Compare this to the fixed overhead of pureplay online retailers such as ASOS and Zalando – these are typically around 10% (almost a third of a brick-and-mortar competitor) giving a gross margin of around 50%. Knock off the same 30% average discount to clear stock and you get a margin of around 20%. But an online retailer has additional variable costs – principally distribution costs (and free returns) and these amount to around 15% of turnover – leaving a comparative net margin of 5%.

So, on the face of it, there is a level playing field. Both on and offline models have similar overheads and similar net margins, but because the online retailer converts 20% of costs from fixed to variable (i.e. only incurred when a sale is made) the risk profile of an online retailer is materially reduced.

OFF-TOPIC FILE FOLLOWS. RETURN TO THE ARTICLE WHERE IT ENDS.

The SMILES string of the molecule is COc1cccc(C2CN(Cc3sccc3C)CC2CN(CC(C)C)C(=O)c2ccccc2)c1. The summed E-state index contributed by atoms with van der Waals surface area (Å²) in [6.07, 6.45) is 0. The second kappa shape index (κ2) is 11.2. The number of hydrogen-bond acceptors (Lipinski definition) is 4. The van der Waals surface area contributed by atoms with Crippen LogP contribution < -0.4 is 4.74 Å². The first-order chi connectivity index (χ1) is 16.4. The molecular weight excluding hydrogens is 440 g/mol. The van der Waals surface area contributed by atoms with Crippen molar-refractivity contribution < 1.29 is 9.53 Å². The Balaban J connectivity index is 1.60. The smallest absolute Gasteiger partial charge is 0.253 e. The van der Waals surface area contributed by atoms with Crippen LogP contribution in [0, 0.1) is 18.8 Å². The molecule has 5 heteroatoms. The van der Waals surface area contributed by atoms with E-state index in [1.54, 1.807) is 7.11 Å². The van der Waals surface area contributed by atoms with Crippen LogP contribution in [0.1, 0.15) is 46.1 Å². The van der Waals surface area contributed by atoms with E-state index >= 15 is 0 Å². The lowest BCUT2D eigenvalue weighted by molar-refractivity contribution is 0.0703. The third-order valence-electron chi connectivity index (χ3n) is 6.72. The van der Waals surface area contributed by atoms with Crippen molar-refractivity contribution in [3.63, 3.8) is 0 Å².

Add to this the fact that online retail is growing at around 25% year-on-year, while high-street sales growth is essentially stagnant (if not going into reverse) and the outlook for the high street is indeed bleak. If the high-street retailer reduces turnover by 5%, the net margin is also reduced by 5% (i.e. to zero), if the online retailer suffers a 5% reduction, then it still remains profitable (1% margin on the above example). It may not seem like much of a difference, but it has a dramatic impact on the strategies being employed by each:

For both types of retailers, squeezing additional efficiencies from fixed and variable costs becomes ever harder over time; but there is one item above that, if addressed, could add up to 30% of net margin (yes NET) that is simply not being addressed and is waiting to be unlocked. Discounting is a fact of life in retail – but why is it that Zara’s average discount across all stock is sub 20%, while for a typical competitor the number is around 30%? This gives Zara an extra 10% net margin to play with, to invest in high-speed local sourcing, technology, state-of-the-art logistics and still deliver a bottom that is the envy of the high street.